Facts and figures about water and international law

The history of international water treaties dates as far back as 2500 BC, when the two Sumerian city-states of Lagash and Umma crafted an agreement ending a water dispute along the Tigris River.

There are more than 3600 international water treaties dating from 805 AD to 1984 AD.

The UN Convention on the Law of the Non-navigational Uses of International Watercourses was adopted May 21, 1997 after 27 years of development. The Global Convention sets out the basis rights and obligations between States relating to the management of international watercourses.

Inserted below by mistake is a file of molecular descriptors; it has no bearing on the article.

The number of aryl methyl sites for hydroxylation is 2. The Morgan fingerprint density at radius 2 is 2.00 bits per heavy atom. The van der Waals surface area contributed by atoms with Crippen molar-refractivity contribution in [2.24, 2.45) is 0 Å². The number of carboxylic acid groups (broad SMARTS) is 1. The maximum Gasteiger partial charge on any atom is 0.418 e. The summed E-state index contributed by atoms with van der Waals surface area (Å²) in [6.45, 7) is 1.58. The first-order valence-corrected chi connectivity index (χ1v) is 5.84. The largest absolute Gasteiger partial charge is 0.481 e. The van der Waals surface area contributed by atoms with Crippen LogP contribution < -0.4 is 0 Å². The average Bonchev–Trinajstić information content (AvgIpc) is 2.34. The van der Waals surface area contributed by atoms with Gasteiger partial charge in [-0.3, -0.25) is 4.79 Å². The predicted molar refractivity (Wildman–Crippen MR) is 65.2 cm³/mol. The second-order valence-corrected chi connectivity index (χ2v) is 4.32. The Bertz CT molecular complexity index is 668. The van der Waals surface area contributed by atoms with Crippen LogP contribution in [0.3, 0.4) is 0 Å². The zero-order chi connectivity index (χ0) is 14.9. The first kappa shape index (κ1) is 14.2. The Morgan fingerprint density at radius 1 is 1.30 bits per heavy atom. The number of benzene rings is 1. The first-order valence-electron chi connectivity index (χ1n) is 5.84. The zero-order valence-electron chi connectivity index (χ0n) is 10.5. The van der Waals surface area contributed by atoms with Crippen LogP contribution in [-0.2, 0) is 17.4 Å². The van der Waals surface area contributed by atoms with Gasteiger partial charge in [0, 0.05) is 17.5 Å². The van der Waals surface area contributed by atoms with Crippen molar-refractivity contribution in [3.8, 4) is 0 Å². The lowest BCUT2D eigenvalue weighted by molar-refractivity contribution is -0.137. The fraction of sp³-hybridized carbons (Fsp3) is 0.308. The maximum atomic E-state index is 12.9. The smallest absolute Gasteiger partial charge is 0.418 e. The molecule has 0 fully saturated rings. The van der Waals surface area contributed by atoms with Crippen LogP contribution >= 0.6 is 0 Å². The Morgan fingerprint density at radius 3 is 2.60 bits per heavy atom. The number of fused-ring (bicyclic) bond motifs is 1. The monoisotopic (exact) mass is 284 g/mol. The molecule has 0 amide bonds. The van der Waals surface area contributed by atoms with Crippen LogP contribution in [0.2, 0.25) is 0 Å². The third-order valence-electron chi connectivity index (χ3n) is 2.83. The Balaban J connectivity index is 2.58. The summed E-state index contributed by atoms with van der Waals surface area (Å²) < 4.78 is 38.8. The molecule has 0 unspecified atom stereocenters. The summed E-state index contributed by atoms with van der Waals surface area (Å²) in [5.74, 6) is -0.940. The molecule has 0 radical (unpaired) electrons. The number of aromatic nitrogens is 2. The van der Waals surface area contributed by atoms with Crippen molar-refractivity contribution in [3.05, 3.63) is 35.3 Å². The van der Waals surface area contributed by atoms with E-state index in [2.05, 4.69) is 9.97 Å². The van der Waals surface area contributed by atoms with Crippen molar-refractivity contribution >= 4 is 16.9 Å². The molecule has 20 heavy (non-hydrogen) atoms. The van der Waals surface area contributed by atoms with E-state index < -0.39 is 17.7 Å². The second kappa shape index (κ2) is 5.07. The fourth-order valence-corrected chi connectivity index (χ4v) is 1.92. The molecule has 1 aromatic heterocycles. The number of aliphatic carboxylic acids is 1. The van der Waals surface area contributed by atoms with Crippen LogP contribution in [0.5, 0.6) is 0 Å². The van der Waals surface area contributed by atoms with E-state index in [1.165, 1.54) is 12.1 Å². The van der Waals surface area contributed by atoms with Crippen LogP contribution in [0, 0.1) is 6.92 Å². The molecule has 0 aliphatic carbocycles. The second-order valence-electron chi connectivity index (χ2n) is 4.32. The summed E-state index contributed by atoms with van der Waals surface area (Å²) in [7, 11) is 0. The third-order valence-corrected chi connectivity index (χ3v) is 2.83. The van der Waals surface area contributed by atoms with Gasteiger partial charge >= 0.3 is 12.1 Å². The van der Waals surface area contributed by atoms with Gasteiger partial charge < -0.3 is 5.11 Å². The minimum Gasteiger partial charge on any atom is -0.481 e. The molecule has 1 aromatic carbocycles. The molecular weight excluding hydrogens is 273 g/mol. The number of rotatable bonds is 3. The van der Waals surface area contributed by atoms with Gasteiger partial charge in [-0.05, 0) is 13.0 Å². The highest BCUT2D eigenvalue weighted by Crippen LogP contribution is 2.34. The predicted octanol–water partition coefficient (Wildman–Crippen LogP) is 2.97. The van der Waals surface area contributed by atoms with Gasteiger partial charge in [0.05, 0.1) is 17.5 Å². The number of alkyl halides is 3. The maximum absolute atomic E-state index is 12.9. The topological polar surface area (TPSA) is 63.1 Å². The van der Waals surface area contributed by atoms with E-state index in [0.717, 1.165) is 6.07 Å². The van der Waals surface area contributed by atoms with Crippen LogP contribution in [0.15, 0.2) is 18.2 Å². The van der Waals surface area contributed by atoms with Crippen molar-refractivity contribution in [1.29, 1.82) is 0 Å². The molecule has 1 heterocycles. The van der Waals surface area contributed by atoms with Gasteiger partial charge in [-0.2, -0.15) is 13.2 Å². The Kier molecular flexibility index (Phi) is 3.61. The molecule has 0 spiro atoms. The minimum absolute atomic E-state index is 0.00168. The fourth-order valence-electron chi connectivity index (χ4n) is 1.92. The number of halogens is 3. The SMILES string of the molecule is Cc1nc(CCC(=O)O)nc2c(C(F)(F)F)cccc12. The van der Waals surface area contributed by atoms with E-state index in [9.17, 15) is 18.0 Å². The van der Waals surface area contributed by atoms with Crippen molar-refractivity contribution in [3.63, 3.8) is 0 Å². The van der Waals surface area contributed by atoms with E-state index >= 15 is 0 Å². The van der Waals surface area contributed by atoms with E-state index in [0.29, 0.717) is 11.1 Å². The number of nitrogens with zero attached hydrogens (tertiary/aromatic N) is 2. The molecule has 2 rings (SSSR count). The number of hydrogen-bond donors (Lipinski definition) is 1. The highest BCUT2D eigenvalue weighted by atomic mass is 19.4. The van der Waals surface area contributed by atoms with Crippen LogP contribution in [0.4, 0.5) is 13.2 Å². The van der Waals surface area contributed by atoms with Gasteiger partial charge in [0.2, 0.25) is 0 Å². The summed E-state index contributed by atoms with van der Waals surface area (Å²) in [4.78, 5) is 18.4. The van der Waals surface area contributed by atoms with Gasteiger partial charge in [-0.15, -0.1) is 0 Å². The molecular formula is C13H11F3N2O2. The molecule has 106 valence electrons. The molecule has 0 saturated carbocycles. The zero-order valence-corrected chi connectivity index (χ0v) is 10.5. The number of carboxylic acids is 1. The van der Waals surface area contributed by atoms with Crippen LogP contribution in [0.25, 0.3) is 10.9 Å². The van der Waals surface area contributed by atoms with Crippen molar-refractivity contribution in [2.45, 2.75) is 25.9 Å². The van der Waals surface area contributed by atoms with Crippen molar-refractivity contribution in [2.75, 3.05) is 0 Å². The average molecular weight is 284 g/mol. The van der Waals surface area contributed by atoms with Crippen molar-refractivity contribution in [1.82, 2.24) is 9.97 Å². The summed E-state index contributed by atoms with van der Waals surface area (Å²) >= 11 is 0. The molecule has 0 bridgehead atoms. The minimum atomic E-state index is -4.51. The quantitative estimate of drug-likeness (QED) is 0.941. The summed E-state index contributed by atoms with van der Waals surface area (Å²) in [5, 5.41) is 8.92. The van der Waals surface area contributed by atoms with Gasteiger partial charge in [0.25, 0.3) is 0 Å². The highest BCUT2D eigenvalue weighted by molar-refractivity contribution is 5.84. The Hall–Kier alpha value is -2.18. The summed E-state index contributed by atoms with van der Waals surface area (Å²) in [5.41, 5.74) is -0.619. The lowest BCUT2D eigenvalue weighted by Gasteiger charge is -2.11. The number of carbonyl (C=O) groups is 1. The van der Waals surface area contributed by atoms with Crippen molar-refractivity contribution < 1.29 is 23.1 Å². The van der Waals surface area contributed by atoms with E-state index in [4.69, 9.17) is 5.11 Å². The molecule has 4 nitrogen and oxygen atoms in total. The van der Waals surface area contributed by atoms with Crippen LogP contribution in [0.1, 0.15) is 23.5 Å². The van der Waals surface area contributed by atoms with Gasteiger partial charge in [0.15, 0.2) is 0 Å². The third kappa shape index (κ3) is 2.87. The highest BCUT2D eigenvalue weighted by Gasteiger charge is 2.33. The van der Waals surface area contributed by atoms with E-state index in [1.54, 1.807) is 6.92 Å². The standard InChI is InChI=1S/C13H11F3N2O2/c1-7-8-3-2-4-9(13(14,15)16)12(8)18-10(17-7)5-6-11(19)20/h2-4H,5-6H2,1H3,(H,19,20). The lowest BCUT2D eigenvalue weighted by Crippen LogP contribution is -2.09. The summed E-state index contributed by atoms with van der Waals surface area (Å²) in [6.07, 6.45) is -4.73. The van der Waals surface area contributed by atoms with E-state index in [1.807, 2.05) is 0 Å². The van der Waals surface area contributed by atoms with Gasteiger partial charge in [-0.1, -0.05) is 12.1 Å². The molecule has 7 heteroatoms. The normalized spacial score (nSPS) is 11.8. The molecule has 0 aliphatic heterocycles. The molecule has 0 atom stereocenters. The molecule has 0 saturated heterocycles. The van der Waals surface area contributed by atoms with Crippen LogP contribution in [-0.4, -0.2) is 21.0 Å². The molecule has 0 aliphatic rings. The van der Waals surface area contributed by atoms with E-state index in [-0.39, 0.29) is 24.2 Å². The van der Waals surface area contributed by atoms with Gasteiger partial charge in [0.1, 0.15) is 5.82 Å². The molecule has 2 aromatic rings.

While the ten-year anniversary of the Watercourses Convention passed in May 2007, only 16 nations have ratified the Convention. For the Convention to enter into force, 35 are needed.

The primary substantive rule of international law is that States must utilize their international watercourses in an equitable and reasonable way.

In the 20th century, only seven minor skirmishes took place between nations over shared water resources while over 145 treaties were signed during the same period of time.

Information from:
the Transboundary Freshwater Dispute Database (TFDD) at Oregon State University

Source: UNESCO Water Portal, July 2007

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